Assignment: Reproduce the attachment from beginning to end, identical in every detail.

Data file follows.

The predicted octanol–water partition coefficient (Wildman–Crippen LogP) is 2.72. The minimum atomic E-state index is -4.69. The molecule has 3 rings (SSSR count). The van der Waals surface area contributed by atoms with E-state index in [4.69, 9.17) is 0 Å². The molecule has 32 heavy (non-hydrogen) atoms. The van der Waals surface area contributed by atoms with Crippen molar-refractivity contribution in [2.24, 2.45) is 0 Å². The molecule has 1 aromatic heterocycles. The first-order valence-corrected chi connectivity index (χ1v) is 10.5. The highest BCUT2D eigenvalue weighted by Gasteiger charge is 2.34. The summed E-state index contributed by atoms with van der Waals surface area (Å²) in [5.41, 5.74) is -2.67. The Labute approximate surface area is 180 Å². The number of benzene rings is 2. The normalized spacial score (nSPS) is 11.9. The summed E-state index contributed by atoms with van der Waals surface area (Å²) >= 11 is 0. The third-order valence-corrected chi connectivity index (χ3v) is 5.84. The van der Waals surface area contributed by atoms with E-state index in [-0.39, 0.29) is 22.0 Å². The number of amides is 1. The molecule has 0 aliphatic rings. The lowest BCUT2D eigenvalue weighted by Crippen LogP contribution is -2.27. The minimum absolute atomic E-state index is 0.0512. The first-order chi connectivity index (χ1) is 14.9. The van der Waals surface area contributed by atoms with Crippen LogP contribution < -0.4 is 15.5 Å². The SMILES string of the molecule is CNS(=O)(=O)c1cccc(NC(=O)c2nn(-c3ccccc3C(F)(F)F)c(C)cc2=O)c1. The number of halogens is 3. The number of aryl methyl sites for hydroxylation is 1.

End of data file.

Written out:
The predicted octanol–water partition coefficient (Wildman–Crippen LogP) is 2.72. The minimum atomic E-state index is -4.69. The molecule has 3 rings (SSSR count). The van der Waals surface area contributed by atoms with E-state index in [4.69, 9.17) is 0 Å². The molecule has 32 heavy (non-hydrogen) atoms. The van der Waals surface area contributed by atoms with Crippen molar-refractivity contribution in [2.24, 2.45) is 0 Å². The molecule has 1 aromatic heterocycles. The first-order valence-corrected chi connectivity index (χ1v) is 10.5. The highest BCUT2D eigenvalue weighted by Gasteiger charge is 2.34. The summed E-state index contributed by atoms with van der Waals surface area (Å²) in [5.41, 5.74) is -2.67. The Labute approximate surface area is 180 Å². The number of benzene rings is 2. The normalized spacial score (nSPS) is 11.9. The summed E-state index contributed by atoms with van der Waals surface area (Å²) >= 11 is 0. The third-order valence-corrected chi connectivity index (χ3v) is 5.84. The van der Waals surface area contributed by atoms with E-state index in [-0.39, 0.29) is 22.0 Å². The number of amides is 1. The molecule has 0 aliphatic rings. The lowest BCUT2D eigenvalue weighted by Crippen LogP contribution is -2.27. The minimum absolute atomic E-state index is 0.0512. The first-order chi connectivity index (χ1) is 14.9. The van der Waals surface area contributed by atoms with Crippen LogP contribution < -0.4 is 15.5 Å². The SMILES string of the molecule is CNS(=O)(=O)c1cccc(NC(=O)c2nn(-c3ccccc3C(F)(F)F)c(C)cc2=O)c1. The number of halogens is 3. The number of aryl methyl sites for hydroxylation is 1.